A metallic asteroid, possibly worth more than the entire economy of our planet was located drifting between Mars and Jupiter recently by the Hubble Telescope.
Asteroid was named “Psyche”, which is a diameter of about 140 miles. That’s roughly the same size as Massachusetts.
Although the exact composition of Psyche is still uncertain, scientists think it’s possible the asteroid is mostly made of iron and nickel. It’s been assumed that a piece of iron of its size could be worth about $10,000 quadrillion.
“We looked at the way that the ultraviolet light reflected off of the asteroid surface. The way the ultraviolet light was reflected from Psyche was very, very similar to the way iron reflects sunlight,” Tracy Becker told CNN. She is the lead author of the study and a planetary scientist at the Southwest Research Institute.
Studying Psyche could help us better understand those early times in the history of our solar system, when objects would have had “higher inclinations and crazier eccentricities,” and would have had more opportunities to collide with each other, Becker told CNN.
“If Psyche is the metal core of a planet that never was, studying it more closely could tell us a lot about the core of our planet, which we wouldn’t be able to explore,” Becker said.
“The study also detected two possible signals of changes to the surface of Psyche due to solar winds. The first one was that as we went deeper into the UV, we started to see the asteroid get brighter, which is pretty rare,” Becker added.
The second signal, according to Becker, was the detection of iron oxide ultraviolet absorption bands.
“That could be implying that there is some sort of interaction with oxygen and the metal,” Becker said.
“We’re building space hardware and getting ready for our launch in August of 2022,” Lindy Elkins-Tanton, a planetary scientist who is the principal investigator for the mission, told CNN. Elkins-Tanton is also a minor author of the new study.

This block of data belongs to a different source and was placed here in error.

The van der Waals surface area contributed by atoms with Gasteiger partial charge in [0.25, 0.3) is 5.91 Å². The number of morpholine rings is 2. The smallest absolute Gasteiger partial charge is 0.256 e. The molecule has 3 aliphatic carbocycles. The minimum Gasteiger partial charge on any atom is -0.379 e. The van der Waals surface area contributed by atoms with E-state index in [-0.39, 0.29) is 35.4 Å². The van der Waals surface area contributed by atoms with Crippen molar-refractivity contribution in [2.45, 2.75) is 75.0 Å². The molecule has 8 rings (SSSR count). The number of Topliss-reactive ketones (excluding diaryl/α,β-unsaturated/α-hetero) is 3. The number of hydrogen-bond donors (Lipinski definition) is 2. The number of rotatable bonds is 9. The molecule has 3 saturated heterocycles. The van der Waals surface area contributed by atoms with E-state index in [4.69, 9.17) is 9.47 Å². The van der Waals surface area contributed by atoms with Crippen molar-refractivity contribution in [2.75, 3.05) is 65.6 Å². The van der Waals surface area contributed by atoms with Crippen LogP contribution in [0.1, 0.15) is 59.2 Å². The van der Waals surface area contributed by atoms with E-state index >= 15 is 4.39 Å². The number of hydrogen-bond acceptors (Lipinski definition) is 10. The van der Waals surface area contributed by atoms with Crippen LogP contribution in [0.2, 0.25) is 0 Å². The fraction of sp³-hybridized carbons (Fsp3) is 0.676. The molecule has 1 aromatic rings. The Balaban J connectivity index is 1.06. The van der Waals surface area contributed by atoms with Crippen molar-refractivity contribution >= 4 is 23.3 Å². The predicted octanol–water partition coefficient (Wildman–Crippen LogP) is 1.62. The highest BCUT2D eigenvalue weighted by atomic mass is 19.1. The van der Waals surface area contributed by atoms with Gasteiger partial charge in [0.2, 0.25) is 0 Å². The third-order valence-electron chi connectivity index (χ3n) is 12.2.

The mission’s launch, originally slated for 2023, was moved up to 2022 and will take place from Cape Canaveral Air Force Station, using a SpaceX Falcon Heavy rocket.
The unmanned spacecraft should reach Psyche by January 2026, and it will be orbiting the asteroid for 21 months, mapping it and studying it from a distance, Elkins-Tanton explained.
When it gets to Psyche, the mission will be the first to ever photograph the asteroid.
Scientists plan on making these images immediately available for everyone on Earth to see and study further, possibly within 30 minutes of taking them, Elkins-Tanton said.
“Does [Psyche] have oxygen mixed into it, the way this study has indicated it might have some? Or other light elements, like sulfur, or even potassium, mixed into the metal phase? Can we say something about the temperature and pressure conditions under which it formed, based on its composition, that would tell us something about the size of the body it came from, and the sorts of things that went into making up our Earth?”
“One thing we can pretty much promise right now is that Psyche is going to surprise us,” Elkins-Tanton said.
“Everything we know about it now is probably going to be wrong when we go there and find out.”
While the conversation on mining asteroids for resources is developing here on Earth, Psyche is not the target we should strive for, according to Elkins-Tanton.
“We cannot bring Psyche back to Earth. We have absolutely no technology to do that,” Elkins-Tanton said.
Even if it was possible to bring back metal from Psyche without destroying the Earth, that would quite possibly collapse the markets, Elkins-Tanton said.
“There are all kinds of problems with this, but it’s still fun to think about what a piece of metal the size of Massachusetts would be worth.”
Objects that are closer to Earth are more realistic candidates for space mining, according to Elkins-Tanton. One of the most interesting ideas is to use asteroids as a source of water, which can be made into rocket fuel.
“Most of the nearest asteroids don’t have water ice on them, but they do have minerals that contain water bound up in their crystal lattices,” and that could be accessed by heating up the minerals, Elkins-Tanton explained.
“They could almost be like little refueling stations,” she said.
“This is a bit ahead of ourselves in terms of what we can actually do, but I love it because it shows how aspirational people can be, and it shows how powerful our imaginations are,” Elkins-Tanton told CNN.
“To me, that’s the great strength of space exploration — it gives us that motivation to do great things,” she added.